Tuesday, April 22, 2008

NATIONAL & WORLD NEWS April 22, 2008

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Inside Higher Education
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-Universities' Intellectual Property Stance Criticized
Getting medicines to people who need them in developing countries is a topgoal of public health experts worldwide, many of whom note that people aredying all the time of diseases for which treatments exist. Universities,whose scientists' research is crucial to many of those drugs and which enjoya share of royalties on some of those drugs, are finding themselves drawninto a debate that has as much to do with the economics of thepharmaceutical industry as anything that takes place in a laboratory. Atissue are negotiations being encouraged by the World Health Organization ona new treaty on international patent rights. While there is no finaldocument to accept or reject, among the ideas being proposed are severalthat would seek to loosen patent protection on drugs used to treat somediseases, and provisions that would embrace the idea of internationalcontests - with large cash prizes - taking the place of internationalintellectual property rights to encourage drug companies to work on suchresearch.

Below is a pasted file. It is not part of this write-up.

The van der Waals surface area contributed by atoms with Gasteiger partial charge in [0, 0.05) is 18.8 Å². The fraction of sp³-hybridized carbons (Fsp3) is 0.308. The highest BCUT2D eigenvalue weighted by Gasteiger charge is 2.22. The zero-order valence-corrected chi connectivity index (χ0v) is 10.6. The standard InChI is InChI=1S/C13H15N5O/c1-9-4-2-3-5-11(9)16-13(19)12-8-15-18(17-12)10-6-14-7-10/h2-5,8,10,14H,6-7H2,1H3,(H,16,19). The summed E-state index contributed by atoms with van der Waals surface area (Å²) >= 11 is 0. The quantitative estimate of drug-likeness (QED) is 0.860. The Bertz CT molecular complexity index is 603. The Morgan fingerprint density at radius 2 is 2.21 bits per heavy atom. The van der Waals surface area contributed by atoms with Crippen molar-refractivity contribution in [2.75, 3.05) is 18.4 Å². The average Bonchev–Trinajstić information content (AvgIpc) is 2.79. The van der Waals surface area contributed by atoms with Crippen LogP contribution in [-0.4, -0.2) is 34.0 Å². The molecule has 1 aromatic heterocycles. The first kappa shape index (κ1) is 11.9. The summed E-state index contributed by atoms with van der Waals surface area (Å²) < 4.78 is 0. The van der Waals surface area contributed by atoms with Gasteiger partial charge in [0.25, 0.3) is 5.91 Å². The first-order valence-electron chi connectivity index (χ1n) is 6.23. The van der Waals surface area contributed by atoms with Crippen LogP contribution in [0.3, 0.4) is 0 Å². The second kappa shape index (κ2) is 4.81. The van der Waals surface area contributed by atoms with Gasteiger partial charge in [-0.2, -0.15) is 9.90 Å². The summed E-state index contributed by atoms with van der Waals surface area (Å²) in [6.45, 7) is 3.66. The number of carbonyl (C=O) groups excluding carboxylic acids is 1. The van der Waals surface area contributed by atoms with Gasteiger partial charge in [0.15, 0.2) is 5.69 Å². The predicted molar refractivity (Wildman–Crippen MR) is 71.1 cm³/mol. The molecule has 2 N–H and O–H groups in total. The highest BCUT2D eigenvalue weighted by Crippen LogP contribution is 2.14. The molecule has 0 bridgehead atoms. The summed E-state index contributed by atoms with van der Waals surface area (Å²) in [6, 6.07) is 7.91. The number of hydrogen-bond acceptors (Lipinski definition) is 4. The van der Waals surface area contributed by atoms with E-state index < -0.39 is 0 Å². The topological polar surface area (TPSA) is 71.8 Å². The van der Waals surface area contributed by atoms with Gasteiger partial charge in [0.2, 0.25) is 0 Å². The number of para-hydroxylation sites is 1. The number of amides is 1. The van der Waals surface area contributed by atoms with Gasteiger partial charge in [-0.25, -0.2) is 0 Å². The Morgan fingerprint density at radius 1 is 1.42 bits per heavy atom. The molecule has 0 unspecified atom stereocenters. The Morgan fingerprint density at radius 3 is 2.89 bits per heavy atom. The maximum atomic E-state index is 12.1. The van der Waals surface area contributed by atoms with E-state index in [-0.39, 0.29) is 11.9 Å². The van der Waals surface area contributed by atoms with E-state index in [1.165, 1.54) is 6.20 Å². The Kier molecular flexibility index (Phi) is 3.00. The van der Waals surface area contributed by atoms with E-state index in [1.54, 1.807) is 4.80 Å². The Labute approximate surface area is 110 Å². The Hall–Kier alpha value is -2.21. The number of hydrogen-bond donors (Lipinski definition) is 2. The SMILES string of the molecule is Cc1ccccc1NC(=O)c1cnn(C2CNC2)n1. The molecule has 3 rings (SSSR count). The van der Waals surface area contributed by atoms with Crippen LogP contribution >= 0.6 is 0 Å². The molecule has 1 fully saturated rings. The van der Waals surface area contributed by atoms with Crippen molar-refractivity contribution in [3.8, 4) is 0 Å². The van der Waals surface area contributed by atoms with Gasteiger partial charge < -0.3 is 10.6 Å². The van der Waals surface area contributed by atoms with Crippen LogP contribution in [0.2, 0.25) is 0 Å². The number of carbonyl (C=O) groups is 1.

New York Times
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-A contaminated blood thinner from China has been found in drug supplies in11 countries, and federal officials said Monday they had discovered a clearlink between the contaminant and severe reactions now associated with 81deaths in the United States.

-A Developer, His Deals and His Ties to McCain
Donald R. Diamond, a wealthy Arizona real estate developer, was racing tosnap up a stretch of virgin California coast freed by the closing of an Armybase a decade ago when he turned to an old friend, Senator John McCain.

-Clueless in America
We don't hear a great deal about education in the presidential campaign.
It's much too serious a topic to compete with such fun stuff as Hillary tossingback a shot of whiskey, or Barack rolling a gutter ball.

-Op-Ed Columnist: The Great Escape
Over the past 15 months, I've been writing pretty regularly about thepresidential campaign, which has meant thinking a lot about attack ads,tracking polls and which campaign is renouncing which over-the-line commentfrom a surrogate that particular day.

-In Clinton vs. Obama, Age Is a Great Predictor
Jay Leno recently made fun of a commercial for Senator Hillary RodhamClinton, in which she referred to playing pinochle as a child at hergrandfather's lake house in Pennsylvania.